HC Deb 19 March 1958 vol 584 cc1264-6
43. Mr. Partridge

asked the Minister of Transport and Civil Aviation, in view of the cuts in the omnibus services of the London Transport Executive which were announced in January last, what further action he will take to secure the staggering of the hours of work in central London; and if he will make a statement.

Mr. Watkinson

The reduction of services during the peak hours will be only about 2 per cent. The London Transport Executive is, however, fully aware of the Government's view that the cost of any increase in busmen's wages following the award of the Industrial Court should be found from internal economies. In that event further cuts in service may be unavoidable. I intend in the near future to meet the Committee for the Staggering of Working Hours in Central London and the Chairmen of the Zone Sub-Committees to discuss with them the further steps they can take in 1958 to reduce peak hour travel.

Mr. Partridge

That is all very well, but the cuts are coming, and we know it. What is to be done in order to procure a further staggering of hours, which must be done unless we are to have complete chaos at peak hours?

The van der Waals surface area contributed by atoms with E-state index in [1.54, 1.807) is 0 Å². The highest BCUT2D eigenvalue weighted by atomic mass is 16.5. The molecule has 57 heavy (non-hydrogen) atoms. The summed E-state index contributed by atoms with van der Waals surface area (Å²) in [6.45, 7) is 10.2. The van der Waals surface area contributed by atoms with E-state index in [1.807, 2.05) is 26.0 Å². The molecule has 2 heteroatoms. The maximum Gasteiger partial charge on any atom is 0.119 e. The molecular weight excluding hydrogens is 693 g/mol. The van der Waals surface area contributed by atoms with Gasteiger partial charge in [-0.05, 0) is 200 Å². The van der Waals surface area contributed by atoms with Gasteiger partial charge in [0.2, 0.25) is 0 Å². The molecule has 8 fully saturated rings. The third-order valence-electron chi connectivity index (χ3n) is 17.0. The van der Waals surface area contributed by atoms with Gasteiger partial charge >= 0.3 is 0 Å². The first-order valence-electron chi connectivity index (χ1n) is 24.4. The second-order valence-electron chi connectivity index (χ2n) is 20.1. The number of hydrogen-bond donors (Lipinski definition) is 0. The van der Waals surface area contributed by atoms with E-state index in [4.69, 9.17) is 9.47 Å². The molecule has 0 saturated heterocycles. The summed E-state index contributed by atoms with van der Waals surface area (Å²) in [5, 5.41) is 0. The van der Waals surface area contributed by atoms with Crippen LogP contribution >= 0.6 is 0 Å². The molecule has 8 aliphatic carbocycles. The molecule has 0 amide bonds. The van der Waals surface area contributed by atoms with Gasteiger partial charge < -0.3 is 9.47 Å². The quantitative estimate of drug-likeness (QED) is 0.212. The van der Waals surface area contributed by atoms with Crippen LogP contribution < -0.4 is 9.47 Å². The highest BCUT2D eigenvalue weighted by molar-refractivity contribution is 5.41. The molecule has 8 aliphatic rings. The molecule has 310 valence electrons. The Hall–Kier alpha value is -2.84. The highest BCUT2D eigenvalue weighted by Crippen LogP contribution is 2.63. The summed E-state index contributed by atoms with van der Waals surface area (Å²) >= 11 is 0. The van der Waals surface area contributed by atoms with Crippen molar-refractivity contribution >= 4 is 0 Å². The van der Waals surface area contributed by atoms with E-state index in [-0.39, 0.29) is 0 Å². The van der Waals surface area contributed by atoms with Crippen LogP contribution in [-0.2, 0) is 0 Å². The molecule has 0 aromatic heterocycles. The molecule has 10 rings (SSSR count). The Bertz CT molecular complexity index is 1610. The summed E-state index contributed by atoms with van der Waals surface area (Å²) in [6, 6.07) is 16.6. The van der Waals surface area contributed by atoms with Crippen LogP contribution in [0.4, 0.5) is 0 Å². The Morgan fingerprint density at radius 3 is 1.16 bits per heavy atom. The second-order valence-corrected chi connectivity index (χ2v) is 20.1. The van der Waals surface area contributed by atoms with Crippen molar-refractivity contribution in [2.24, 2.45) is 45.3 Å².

Mr. Watkinson

I quite agree with my hon. Friend that we must have more staggering of hours at rush periods for the sake of the London travelling public. That is exactly what I am going to discuss with the Rush Hours Committee, which has already done good work. I am grateful to my hon. Friend for raising this matter, because the more publicity given to it the better.

Mr. Ernest Davies

Would not the Minister agree that the only further economies which can be brought about in London Transport are by reducing peak hours travel, and that, therefore, it is essential that there should be an increase in the staggering of working hours? Will he not give serious consideration to introducing compulsory staggering of hours where it can be done without too much inconvenience?

Mr. Watkinson

I will certainly look at the suggestion, which is, perhaps, one of the things I might discuss with the Rush Hours Committee, but it must be quite voluntary.

Mr. Shinwell

Is the right hon. Gentleman aware that the cuts already in operation in some areas throughout London and the environments of London have resulted in buses being available for passengers somewhat infrequently? Does he not realise that not only are the busmen prevented from receiving what they regard as a reasonable wage, but that passengers throughout the London area are also being inconvenienced? Cannot something be done about it?

Mr. Watkinson

What I do realise is that if we are ever to stop inflation and if there is to be a settlement of the kind advocated by the Industrial Court, the cost of it has to be absorbed and not passed on to the traffic.

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